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how to debug

Karen Nelson
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Joined: Aug 19, 2005
Posts: 57
Hello,
I am new to java but have been programming for a while in other languages. Usually when debugging I make heavy use of a MsgBox (from Visual Basic) or something like that -- a way to send myself messages as the code is running. Is there anything like this is java?
Thanks! Karen.
Rick Beaver
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Joined: Dec 14, 2004
Posts: 464
For simple debugging you can just use some System.out.println statements at relevant places in your.

If you need more detail about the state of your application many IDE's have powerful debuggers which enable step by step analysis of all aspects of your application as it is running - personally I use the Eclipse debugger heavily.


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Ernest Friedman-Hill
author and iconoclast
Marshal

Joined: Jul 08, 2003
Posts: 24183
    
  34

Hi Karen,

Welcome to JavaRanch!

Well, there's System.out.println(), and javax.swing.JOptionPane, and there are several nice logging APIs, but none of this really qualifies as "debugging". There's a command-line debugger JDB for that, and there are a number of excellent graphical debuggers -- most every Java IDE has one -- that let you step through source, set breakpoints, inspect variables, etc.


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Rick O'Shay
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Joined: Sep 19, 2004
Posts: 531
Test-driven development is an excellent alternative to debugging with print statements. Agile Java (Langr) is a book (none finer) that covers that in detail and will put you on the right path for Java development.

Meanwhile, try using assert statements to "debug" your code. They are very simple to use and very effective. You can use them to output values in context, just like MsgBox:



When you run java you have to enable asserts: java -ea ....

Easy, effective, and definitely conforms to best practices for debugging. IDE debugging (setting breakpoints and such, as you could do in VB) is also indespensible at times.
Mark Spritzler
ranger
Sheriff

Joined: Feb 05, 2001
Posts: 17249
    
    6

Here is an article I wrote for the Journal.

The key thing to know about debugging is the -Xdebug and similar command arguments that can be passed to the java command.

Now, the article is setting up remote debugging, where your IDE is running in one JVM and the code you want to debug is running in a totally different JVM outside the IDE.

Like said before, for local debugging most IDEs have that built in, just like runing your app through the IDE, it is the same.

Good Luck.

Mark


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Rick O'Shay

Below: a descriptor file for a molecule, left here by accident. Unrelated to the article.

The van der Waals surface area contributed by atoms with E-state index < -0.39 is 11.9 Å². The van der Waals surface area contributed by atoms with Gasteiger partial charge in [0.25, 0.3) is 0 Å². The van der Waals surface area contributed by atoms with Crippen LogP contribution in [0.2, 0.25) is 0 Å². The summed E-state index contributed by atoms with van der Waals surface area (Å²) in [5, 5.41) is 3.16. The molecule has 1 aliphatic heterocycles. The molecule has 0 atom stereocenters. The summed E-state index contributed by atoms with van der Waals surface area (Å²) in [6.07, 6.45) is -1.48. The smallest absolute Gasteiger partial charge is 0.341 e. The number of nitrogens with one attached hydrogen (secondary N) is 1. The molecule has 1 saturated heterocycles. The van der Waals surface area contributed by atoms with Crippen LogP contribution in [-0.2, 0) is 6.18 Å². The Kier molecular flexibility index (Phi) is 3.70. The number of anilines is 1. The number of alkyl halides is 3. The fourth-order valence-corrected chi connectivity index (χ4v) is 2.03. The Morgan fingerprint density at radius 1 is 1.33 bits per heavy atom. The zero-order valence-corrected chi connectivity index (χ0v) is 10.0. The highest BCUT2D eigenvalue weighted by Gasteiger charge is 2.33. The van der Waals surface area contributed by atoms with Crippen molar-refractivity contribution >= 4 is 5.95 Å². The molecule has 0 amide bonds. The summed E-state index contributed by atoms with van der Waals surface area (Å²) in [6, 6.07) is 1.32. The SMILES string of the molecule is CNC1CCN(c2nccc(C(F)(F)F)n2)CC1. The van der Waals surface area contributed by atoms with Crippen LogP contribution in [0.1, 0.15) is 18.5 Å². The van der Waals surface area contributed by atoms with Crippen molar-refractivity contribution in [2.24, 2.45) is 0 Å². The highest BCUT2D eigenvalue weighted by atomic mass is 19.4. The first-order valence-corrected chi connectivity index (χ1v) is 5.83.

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Joined: Sep 19, 2004
Posts: 531
>> The key thing to know about debugging is the -Xdebug and similar command arguments that can be passed to the java command.

Hmmm... Looks like an article on setting up remote debugging with an IDE. Use that all the time with Eclipse myself, however, it's far from the key thing to know.

Integrated instrumentation in the form of logged "MsgBox" output is key. Add to that assertions and then, as a very useful piece of fluffery, IDE debugging.
Norm Radder
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Joined: Aug 10, 2005
Posts: 685
I guess most of you are lucky to have IDEs and are able to do "interactive" debugging. I don't have any fancy tools and am stuck with println()s and have been using them for years. I think it qualifies as "debugging".
Rick O'Shay
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Joined: Sep 19, 2004
Posts: 531
I think that you have a lot of programmers who wait for bugs to be reported then fix them in the IDE. That is to say, they do not use defensive coding first and foremost: assert, unit test. They also don't do a lot of logging even though it's a frequent requirement on a deliverables list.

I just love the IDE for fixing bugs that were not caught in tests or are not obvious in the logs. Wonderful tool, but not the key to debugging the code.
Marilyn de Queiroz
Sheriff

Joined: Jul 22, 2000
Posts: 9044
    
  10
We seem to be talking about a couple of different kinds of debugging here. System.out.println is great when the code doesn't run and you can't figure out what's going wrong with it. Even with the IDE debugger, it is useful to narrow down where the problem is so you can see where to put a breakpoint. I use it a lot sometimes.

However, when the code is running and you're coming up with the wrong output, I would have to agree with Rick; assert, unit test (JUnit, etc), and log (log4j is pretty good in my experience) to prevent/fix bugs.


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Karen Nelson
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Joined: Aug 19, 2005
Posts: 57
Hi, this is Karen again. Thanks for all the replies! I had forgotten that I can use the command line and Swing at the same time. I don't use an IDE (yet anyway) so that's out. And usually I'm the end user of my programs, so I haven't gotten into more serious debugging much. Lots to learn!
-Karen.
Tony Morris
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Joined: Sep 24, 2003
Posts: 1608

Test-driven development is an excellent alternative to debugging with print statements.

Buy this man a beer. I cherish intelligent remarks on internet forums - such a rarity. Makes me want to put it in my pocket for show and tell.


Tony Morris
Java Q&A (FAQ, Trivia)
 
I agree. Here's the link: http://aspose.com/file-tools
 
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